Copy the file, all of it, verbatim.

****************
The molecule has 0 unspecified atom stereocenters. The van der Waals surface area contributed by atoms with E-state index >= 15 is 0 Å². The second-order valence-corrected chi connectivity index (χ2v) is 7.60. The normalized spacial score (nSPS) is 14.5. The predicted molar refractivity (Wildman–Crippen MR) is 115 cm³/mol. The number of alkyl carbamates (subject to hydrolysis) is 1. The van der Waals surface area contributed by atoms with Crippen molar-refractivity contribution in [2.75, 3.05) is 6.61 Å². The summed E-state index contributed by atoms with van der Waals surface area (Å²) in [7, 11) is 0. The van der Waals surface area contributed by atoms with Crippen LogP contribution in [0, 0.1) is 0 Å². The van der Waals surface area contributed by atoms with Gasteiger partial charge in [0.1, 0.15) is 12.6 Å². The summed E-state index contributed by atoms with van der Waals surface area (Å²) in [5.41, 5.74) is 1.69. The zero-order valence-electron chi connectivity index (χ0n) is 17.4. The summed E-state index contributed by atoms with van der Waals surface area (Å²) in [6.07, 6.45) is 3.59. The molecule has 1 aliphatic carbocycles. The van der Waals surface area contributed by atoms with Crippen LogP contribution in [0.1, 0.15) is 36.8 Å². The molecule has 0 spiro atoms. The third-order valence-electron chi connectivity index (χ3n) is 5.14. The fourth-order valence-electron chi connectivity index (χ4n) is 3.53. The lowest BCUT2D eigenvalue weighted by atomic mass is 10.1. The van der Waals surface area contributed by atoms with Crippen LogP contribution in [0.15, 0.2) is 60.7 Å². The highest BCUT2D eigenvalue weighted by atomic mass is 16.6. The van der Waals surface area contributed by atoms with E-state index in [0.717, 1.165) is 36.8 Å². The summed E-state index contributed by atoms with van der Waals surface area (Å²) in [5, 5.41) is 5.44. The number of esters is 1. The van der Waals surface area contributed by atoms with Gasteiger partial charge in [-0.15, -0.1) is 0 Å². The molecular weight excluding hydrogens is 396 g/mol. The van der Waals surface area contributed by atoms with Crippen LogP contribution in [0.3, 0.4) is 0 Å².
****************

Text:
The molecule has 0 unspecified atom stereocenters. The van der Waals surface area contributed by atoms with E-state index >= 15 is 0 Å². The second-order valence-corrected chi connectivity index (χ2v) is 7.60. The normalized spacial score (nSPS) is 14.5. The predicted molar refractivity (Wildman–Crippen MR) is 115 cm³/mol. The number of alkyl carbamates (subject to hydrolysis) is 1. The van der Waals surface area contributed by atoms with Crippen molar-refractivity contribution in [2.75, 3.05) is 6.61 Å². The summed E-state index contributed by atoms with van der Waals surface area (Å²) in [7, 11) is 0. The van der Waals surface area contributed by atoms with Crippen LogP contribution in [0, 0.1) is 0 Å². The van der Waals surface area contributed by atoms with Gasteiger partial charge in [0.1, 0.15) is 12.6 Å². The summed E-state index contributed by atoms with van der Waals surface area (Å²) in [5.41, 5.74) is 1.69. The zero-order valence-electron chi connectivity index (χ0n) is 17.4. The summed E-state index contributed by atoms with van der Waals surface area (Å²) in [6.07, 6.45) is 3.59. The molecule has 1 aliphatic carbocycles. The van der Waals surface area contributed by atoms with Crippen LogP contribution in [0.1, 0.15) is 36.8 Å². The molecule has 0 spiro atoms. The third-order valence-electron chi connectivity index (χ3n) is 5.14. The fourth-order valence-electron chi connectivity index (χ4n) is 3.53. The lowest BCUT2D eigenvalue weighted by atomic mass is 10.1. The van der Waals surface area contributed by atoms with Crippen LogP contribution in [0.15, 0.2) is 60.7 Å². The highest BCUT2D eigenvalue weighted by atomic mass is 16.6. The van der Waals surface area contributed by atoms with E-state index in [0.717, 1.165) is 36.8 Å². The summed E-state index contributed by atoms with van der Waals surface area (Å²) in [5, 5.41) is 5.44. The number of esters is 1. The van der Waals surface area contributed by atoms with Gasteiger partial charge in [-0.15, -0.1) is 0 Å². The molecular weight excluding hydrogens is 396 g/mol. The van der Waals surface area contributed by atoms with Crippen LogP contribution in [0.3, 0.4) is 0 Å².